On a recent train adventure cross-country, I had the opportunity to learn about a young woman (Sarah) who has been a kindergarten teacher for fifteen years.  (One of the perks of long-distance train travel is being seated with others at meals…and meeting interesting people from different parts of the country.)  At one meal, I sat with Sarah’s parents.

After learning about my work as a career coach, Sarah’s father told me that it took 33 interviews before their daughter was offered a position.  “Armed with her teacher’s certificate,” he explained, “Sarah brought to each interview her warm and engaging personality and a passion to work with children in a school setting.”

“While Sarah has always been a natural with children,” her mom continued, “she lives with cerebral palsy and uses a wheelchair.”

Perhaps, Sarah did not convey confidence in her ability to perform the job on her first 32 interviews.  Perhaps, Sarah did not match the first 32 interviewers’ image of a kindergarten teacher.  Sarah’s mom believed it was due to school administrators’ fears around Sarah’s ability to negotiate emergencies in the classroom.

But whatever the explanation, kudos to Sarah for her persistence!  And what we do know is that messages that we hear growing up impact our perceptions.  Depending on a whole array of differences – without thinking – we assign positive or negative associations, abilities and shortcomings to people.  What’s your first image or thought when you visualize an 80 year old man?  How about a WWII veteran?  A person who attends AA meetings?  A young woman who lives with bipolar disorder?  OR A PERSON WHO USES A WHEELCHAIR?

Some great suggestions came out of a forum (co-sponsored by the Mental Health Association in N.Y.S. and the Capital Region Human Resources Association) in December 2016.  The conference was called WIN – WIN:  Complying with the ADA and Creating Inclusive Workplaces.

Here are some of the suggestions made to human resources professionals and others involved in the hiring process!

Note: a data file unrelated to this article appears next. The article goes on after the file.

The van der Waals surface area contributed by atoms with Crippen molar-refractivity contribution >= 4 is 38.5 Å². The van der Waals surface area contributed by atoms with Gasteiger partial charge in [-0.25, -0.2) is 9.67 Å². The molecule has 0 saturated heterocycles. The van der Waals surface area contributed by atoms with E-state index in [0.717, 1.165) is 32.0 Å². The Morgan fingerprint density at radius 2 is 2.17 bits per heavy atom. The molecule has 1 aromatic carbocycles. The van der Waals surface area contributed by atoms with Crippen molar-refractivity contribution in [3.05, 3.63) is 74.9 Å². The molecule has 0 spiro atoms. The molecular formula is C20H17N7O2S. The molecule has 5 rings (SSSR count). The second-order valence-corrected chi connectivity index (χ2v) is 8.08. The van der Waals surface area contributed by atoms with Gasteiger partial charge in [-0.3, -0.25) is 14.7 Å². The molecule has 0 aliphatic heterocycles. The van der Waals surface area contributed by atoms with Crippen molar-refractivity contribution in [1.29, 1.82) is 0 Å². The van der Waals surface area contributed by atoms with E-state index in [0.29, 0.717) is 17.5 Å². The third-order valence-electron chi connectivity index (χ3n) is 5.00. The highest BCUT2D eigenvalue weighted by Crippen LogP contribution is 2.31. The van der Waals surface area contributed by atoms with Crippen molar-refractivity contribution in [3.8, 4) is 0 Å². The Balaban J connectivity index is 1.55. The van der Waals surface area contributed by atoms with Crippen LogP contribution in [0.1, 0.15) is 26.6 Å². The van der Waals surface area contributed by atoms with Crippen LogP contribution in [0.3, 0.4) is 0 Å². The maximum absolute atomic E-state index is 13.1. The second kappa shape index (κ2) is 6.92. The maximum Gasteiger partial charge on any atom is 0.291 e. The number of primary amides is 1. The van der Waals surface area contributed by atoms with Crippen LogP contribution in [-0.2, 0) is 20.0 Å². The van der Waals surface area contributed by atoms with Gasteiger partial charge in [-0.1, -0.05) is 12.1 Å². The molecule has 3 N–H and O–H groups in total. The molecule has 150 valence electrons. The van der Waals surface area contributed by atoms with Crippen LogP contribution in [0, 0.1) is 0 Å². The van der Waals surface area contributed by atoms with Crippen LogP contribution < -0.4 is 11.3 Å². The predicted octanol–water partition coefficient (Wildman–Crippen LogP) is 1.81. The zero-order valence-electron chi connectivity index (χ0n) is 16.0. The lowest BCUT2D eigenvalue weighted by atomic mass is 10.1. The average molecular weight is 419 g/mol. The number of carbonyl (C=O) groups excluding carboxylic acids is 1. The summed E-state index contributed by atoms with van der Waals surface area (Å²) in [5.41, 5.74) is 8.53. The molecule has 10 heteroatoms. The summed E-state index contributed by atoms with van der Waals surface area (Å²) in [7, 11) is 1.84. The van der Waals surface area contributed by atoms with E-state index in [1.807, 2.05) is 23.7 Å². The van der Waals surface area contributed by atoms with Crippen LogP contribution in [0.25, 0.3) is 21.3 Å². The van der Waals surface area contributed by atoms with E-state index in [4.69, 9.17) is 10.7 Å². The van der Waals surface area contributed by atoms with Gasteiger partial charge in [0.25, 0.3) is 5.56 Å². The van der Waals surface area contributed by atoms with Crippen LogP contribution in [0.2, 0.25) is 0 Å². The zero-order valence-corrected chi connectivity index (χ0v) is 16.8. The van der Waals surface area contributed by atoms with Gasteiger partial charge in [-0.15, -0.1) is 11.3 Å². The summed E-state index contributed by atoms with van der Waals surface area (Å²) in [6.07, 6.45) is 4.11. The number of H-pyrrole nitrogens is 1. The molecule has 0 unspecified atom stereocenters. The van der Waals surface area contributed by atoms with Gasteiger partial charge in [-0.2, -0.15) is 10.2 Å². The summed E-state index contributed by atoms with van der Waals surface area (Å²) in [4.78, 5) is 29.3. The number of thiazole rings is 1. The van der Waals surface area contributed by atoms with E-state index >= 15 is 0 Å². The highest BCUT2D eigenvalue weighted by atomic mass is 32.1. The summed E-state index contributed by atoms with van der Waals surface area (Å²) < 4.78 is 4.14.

• Cast your recruitment net as wide as possible! You never know where or how that right person will learn about the job opening…or for whom, it will be a good job fit!


  • Clarify the position’s essential job duties and the skills and abilities needed to accomplish these.

So let’s consider the skills and abilities needed to accomplish a kindergarten teacher’s essential duties…AND THE FEEDBACK that Sarah often hears:

“Sarah is effective day-to-day in engaging children and giving them a positive view of school.”  She has always scored high on her organizational skills, lesson-planning and follow-through with required documentation.

This is not to say that Sarah has not grown in self-confidence and skill over these past fifteen years.  But she clearly had (and continues to have) what it takes to fulfill the essential job duties of a kindergarten teacher…AND BEYOND!

  • And strive to go beyond assumptions/even biases…Look for each applicant’s strengths and capabilities.

That means RE-EVALUATING ASSUMPTIONS!  Consider the qualities that it takes to negotiate emergency situations.  Staying calm and level-headed are certainly at the top of the list!  And just as we can’t assume that the most physically agile person has these qualities, we can’t assume that the person who uses a wheelchair does not!  In terms of emergencies, Sarah has always aptly followed clearly articulated emergency procedures.

Whatever the reasons behind each school’s hiring decision – knowing Sarah’s strengths and talents – it would be hard to disagree! The school at which Sarah was hired was the one that lucked out…and so have the children in Sarah’s classes over these past fifteen years!


Marsha Lazarus, MBA, Career/Workplace Coach and Trainer


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